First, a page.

“Beauty is unbearable, drives us to despair, offering us for a minute the glimpse of an eternity that we should like to stretch out over the whole of time.” -Albert Camus
After a week at Starts With A Bang filled with a huge variety of topics, from Ninja Warrior to the Moon to the far future of our Universe, you’ve responded with plenty of original thoughts that have been worth listening to. To recap, and for you to review if you missed anything, this past week saw us cover the following:
- What came first, black holes or galaxies? (for Ask Ethan),
- Imagine a hero (for our Weekend Diversion),
- A globular from the galactic center, M9 (for Messier Monday),
- The two faces of the Moon,
- The physics of the warped wall, and
- Where will we be in 100 billion years? (For Throw-forward Thursday.)
Just like every week, I’ve picked out my favorite comments to highlight and respond to, so without further ado, here are your Comments of the Week!
From Craig McKenna thinking about the Universe’s history: “* The universe started from a big bang about 14 billion years ago.
* The observable Universe stretches some 46 billion light-years in all directions from our location.
* Matter cannot move faster than the speed of light.
These points seem contradictory. How could the universe get so large in such a short time?“
This is actually one of the most common questions I get, and I’ve answered it a number of times. But the most comprehensive (and recent) explanation I gave is here, and I’ll recap it as briefly as I can. If the Universe started from a Big Bang about 14 billion years ago, that means light at maximum could be reaching us now after traveling for 14 billion years at the speed of light. If space were completely static, and never changed over time, that means we’d be seeing objects now that were at most 14 billion light-years away. But space isn’t static; in fact, it’s expanding!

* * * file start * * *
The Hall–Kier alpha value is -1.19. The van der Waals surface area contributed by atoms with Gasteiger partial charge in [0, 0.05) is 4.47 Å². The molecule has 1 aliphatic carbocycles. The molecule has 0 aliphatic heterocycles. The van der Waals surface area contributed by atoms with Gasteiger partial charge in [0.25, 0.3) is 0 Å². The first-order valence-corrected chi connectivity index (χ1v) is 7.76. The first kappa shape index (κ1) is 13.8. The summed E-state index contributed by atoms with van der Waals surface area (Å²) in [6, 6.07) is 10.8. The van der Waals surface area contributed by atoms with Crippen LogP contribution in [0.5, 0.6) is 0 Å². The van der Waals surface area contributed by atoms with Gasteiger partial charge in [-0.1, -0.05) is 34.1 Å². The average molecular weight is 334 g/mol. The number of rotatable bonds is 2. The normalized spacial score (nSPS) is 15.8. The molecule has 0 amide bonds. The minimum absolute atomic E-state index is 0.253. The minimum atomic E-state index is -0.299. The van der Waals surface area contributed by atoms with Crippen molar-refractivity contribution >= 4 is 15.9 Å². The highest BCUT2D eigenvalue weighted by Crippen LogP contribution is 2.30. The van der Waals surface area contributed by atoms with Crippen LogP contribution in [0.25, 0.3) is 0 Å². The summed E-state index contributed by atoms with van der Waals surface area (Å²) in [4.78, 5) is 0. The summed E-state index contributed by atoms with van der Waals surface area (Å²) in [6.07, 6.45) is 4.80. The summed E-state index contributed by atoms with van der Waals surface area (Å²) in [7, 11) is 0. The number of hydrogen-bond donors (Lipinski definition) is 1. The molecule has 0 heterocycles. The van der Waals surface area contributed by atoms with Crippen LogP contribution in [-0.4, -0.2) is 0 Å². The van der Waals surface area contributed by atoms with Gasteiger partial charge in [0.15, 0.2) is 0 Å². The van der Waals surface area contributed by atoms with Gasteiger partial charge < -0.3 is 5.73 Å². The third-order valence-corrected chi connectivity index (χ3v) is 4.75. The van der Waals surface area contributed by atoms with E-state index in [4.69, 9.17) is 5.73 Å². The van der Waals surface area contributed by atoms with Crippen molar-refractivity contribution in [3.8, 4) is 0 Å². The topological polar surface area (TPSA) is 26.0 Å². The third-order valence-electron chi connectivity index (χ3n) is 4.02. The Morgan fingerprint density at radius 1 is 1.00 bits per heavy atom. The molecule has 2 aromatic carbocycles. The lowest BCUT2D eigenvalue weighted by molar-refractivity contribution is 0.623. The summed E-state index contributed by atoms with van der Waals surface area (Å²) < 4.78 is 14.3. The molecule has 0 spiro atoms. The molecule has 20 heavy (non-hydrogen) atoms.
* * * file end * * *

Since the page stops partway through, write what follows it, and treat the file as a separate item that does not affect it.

The light that’s reaching us now, after traveling for 14 billion years, corresponds to a point in space that is presently much farther away than 14 billion light-years. Exactly how much farther away that point will be now depends on what makes up the Universe and in what proportion. A Universe filled with radiation will expand at a different rate than one filled with matter will expand at a different rate than one filled with dark energy. Since our Universe has all three in the proportions we observe, 46 billion light-years is the distance they’re at now. The important thing to remember is that the objects themselves haven’t been moving, the space between them has simply been expanding. And if you’re wondering, the answer is yes: the expansion of space does not have a speed limit like matter or radiation does.
From Pavel on the topic of black holes: “Several years ago, a sharp dependency of size of central black hole and size of galactic bulge has been discovered. There was no explanation for it and it was discussed as large mystery. After a couple of years discussions about this theme vanished and I didn’t note any solution. What the current state of if? Was it explained, or turns the dependency to be false?“
I assume you’re talking about observed relations like this:
In general, this is still true, although there is a huge amount of scatter and there are outliers. It’s also true that due to the properties of gravitation, dense, spherical distributions are more prone to relaxation (where heavier masses migrate towards the center) than disk-like ones, which could explain why this growth happens more strongly dependent on bulge size. But the explanation I just gave is probably not the whole story, as there’s a lot of variety here. We know black holes can get kicked out of galaxies, we know that older galaxies get larger black holes than younger ones or ones with more recent major mergers, we know that there are incredibly large black hole exceptions to this rule.
I don’t know whether I’d call it a mystery, but I’d say we still have more to learn before we’ll be satisfied with our understanding of this topic.
For those of you who’ve never seen it before, FJ isn’t talking about imagining actors as comic book superheroes, but imagining scientific heroes as action figures!
Although this was a very cool art project, it makes me a little bit sad to look at this. Here are 30 heroes that someone’s chosen, and other than the one Indian guy (Chandrasekhar), the one Japanese/Tibetan guy (Kaku), the one black guy (Tyson) and the one woman (Curie), this is an assemblage of 26 white guys. You’re welcome to have whomever you like as your heroes, but when the comic book Universe — notorious for its lack of diversity — makes you look bad, you’ve got some thinking to do.
From Jason Wright, one of the authors whose paper I wrote about, on the Moon’s two disparate faces: “Hi, Ethan. Thanks for writing up our work!
One correction: the maria formed much later than the Moon — as long as 1 billion years it and the Earth had cooled. They filled impact basins that also formed long after the events described in our paper.